Abdullahi Ahmed An-Naim
Professor of Law, Emory University School of Law
To honor William Alford, my “friend for life!”
By this title I mean to say that Professor William (Bill) Alford is not only my life-long friend, but one who helped me shape my life into one worth living. For context, let me begin with a brief narrative of my personal experiences, starting with when I first met William/Bill Alford in Cambridge, England, in August 1971 during my studies for the LLB (graduate degree at the time) in public law. I am from Sudan, where I graduated in law from the University of Khartoum in 1970. I was then sent to the University of Cambridge on a scholarship from the University of Khartoum for graduate studies. That program was part of the policy of the University of Khartoum to replace British instructors with native Sudanese lawyers. During my academic stay in the UK, I earned an LLB and Diploma in Criminology in 1973 from the University of Cambridge, England; and PhD in comparative criminal law and procedure from the University of Edinburgh, Scotland, in 1976. As I now understand, I was a typical post-colonial subject and English Common Law lawyer. My “mission,” as I recall, was to make the Sudanese legal system as close to resembling the English Common Law system as possible, including the “dissident” Scottish European impulse, though Sudan was never a member of the British Commonwealth because we were colonized jointly by Britain and Egypt.
When I returned to Sudan with my family in October 1976, I assumed it was our final return from extended residence abroad. I was appointed lecturer in the Faculty of Law of the University of Khartoum. I also started teaching human rights and criminology at the Sudan Police Academy for several years, and a couple of times at the Sudan College of Prison Officers. I intended those extra-curricular teaching activities to promote the cultural transformation of the institutions of police and prison officers to instill values protecting human rights, out of personal and professional conviction. I am still pursuing this goal in all of my teaching and public advocacy activities out of respect for human rights at large. The mantra of integrating academic and sociological purpose and method for human rights to be protected within the family at home, in order to internalize these values with early socialization of children and become my “second nature” of embedded conviction.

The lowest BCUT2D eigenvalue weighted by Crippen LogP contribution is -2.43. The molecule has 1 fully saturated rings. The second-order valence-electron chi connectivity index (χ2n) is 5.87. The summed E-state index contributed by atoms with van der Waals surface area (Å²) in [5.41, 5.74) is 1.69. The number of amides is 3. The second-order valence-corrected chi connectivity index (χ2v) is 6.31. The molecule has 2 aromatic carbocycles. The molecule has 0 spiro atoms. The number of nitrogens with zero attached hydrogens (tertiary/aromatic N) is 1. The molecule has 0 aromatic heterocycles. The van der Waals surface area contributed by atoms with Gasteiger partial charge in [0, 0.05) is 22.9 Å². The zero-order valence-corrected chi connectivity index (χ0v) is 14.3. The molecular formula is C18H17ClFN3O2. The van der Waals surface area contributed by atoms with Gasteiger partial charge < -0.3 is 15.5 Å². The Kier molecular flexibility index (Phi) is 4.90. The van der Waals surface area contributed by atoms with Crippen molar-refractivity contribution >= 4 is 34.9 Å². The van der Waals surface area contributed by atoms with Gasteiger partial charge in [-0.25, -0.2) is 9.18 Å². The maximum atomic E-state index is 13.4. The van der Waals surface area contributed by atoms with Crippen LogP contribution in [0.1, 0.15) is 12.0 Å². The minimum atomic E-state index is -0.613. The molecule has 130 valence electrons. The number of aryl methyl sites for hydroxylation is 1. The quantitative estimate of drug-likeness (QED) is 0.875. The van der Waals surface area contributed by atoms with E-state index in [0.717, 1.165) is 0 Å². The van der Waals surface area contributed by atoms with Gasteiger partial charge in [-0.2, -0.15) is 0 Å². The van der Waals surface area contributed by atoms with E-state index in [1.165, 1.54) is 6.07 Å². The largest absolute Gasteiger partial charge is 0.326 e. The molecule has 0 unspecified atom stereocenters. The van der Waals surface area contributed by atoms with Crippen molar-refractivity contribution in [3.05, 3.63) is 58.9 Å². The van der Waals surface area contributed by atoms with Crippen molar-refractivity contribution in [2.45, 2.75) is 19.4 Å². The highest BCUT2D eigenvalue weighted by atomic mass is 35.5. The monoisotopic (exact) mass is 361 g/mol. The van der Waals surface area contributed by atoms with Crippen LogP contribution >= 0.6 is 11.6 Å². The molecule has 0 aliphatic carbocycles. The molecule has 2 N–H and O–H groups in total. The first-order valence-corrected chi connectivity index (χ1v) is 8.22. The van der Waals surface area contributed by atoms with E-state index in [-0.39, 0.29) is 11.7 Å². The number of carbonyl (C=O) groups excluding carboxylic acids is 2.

We stand by the universality of human rights